Here we are! Finally posting another entry on the "main" blog. Incidentally, in case Healing Tree is wondering, I am currently overthinking the melothesia entry, which is why it hasn't emerged.
One of the weird things about my life is that I went from being completely against home education to being almost completely in favour of it in the space of about three years around the late '80s and early '90s, and I cannot clearly recollect the process, although I will try to work out what happened and how.
Early in my school life, when I was about six, in 1974, I can remember getting excited about a project we were doing called "My Book", which was supposed to be "all about you". I don't know how I drew the conclusion, but I imagined it would be about anatomy and physiology, because at the time I understood my identity to be that of a human animal, and therefore a physical organism whose primary attributes were biological. I was very disappointed to find it was about a much more obvious sense of "aboutness", which I don't recall but was much more boring to me. Another incident was about bees, and again I expected much more detail than was actually presented. In both cases, I was being presented with information which I already knew. The academic side of school really bored me, and I saw it as a distraction from study. I was rather bookish, but I did also do practical things outside of school, particularly biological stuff about protozoa, wildlife and the like, particularly focussed on aquatic freshwater animals. In the areas I found interesting, I didn't learn anything new in the classroom in academic terms until I was doing A-levels, by which time I had lost interest and switched off academically. It should be pointed out that in practical terms I did pick up a few things and in areas where I had little interest such as French and History I did learn something because I hadn't explored them myself, but the motivation was not there. You can perhaps see the seeds of a future home edder in that lot.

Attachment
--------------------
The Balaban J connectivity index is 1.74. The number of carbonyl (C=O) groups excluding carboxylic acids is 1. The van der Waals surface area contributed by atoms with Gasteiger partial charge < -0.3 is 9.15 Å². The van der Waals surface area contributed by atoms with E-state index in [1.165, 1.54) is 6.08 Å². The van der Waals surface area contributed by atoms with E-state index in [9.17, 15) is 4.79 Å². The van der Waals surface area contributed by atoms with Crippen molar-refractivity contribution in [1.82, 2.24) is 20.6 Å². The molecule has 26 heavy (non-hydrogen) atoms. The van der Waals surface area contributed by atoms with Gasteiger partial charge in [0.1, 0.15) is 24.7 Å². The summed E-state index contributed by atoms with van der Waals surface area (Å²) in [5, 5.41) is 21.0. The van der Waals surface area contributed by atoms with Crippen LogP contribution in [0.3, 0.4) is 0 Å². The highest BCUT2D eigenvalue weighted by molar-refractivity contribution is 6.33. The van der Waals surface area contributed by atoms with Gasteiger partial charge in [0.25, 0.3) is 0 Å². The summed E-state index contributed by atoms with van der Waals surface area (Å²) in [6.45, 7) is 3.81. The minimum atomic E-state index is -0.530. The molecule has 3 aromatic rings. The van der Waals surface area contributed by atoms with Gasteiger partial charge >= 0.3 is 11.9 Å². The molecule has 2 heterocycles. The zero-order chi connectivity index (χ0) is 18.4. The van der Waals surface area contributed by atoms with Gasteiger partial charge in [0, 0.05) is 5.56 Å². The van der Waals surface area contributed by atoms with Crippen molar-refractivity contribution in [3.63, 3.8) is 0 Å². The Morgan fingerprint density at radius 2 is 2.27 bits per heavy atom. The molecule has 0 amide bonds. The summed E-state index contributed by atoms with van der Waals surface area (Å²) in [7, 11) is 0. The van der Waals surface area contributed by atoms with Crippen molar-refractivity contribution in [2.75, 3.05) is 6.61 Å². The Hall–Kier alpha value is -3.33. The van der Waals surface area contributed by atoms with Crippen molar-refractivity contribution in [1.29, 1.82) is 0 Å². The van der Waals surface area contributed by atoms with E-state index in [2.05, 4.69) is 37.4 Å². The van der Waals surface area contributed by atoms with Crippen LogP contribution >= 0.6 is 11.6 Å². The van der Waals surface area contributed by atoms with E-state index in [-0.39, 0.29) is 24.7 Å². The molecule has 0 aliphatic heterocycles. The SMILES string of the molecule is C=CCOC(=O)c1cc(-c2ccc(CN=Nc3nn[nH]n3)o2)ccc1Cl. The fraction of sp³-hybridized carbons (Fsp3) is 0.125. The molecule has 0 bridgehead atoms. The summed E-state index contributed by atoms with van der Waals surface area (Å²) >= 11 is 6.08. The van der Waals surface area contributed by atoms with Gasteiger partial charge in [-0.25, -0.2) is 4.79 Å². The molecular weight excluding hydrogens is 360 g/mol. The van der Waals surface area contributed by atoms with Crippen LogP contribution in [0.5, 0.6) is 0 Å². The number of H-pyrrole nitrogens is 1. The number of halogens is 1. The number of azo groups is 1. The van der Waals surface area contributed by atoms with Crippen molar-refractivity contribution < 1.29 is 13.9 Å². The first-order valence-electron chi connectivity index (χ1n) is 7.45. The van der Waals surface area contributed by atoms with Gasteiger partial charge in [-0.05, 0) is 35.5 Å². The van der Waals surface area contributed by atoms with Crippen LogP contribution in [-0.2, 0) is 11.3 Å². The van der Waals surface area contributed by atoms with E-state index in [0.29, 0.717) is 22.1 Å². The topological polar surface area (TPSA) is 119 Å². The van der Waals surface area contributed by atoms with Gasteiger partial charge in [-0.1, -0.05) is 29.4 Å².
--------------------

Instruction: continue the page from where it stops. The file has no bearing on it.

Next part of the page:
Nonetheless I was heavily in favour of school. I felt that it needed to be tinkered with a bit but that the principles were sound, and in about 1978 the idea seemed to be that they were moving towards being increasingly child-centred and using school as a place for educational resources accessed autonomously, so that was the kind of school I expected to be in favour of as an adult. I even considered a career as a teacher quite seriously. Even now, if schools were like that, I would probably think they were okay, if a bit superfluous.
However, the main reason I was in favour of school was that I was communist. I felt that bringing children up in nuclear families led to children getting screwed up by their environment, and in fact not only did I approve of schools, but I disapproved of families. I thought children should be taken away from their parents at birth and raised in state children's homes in order to avoid being indoctrinated by their parents.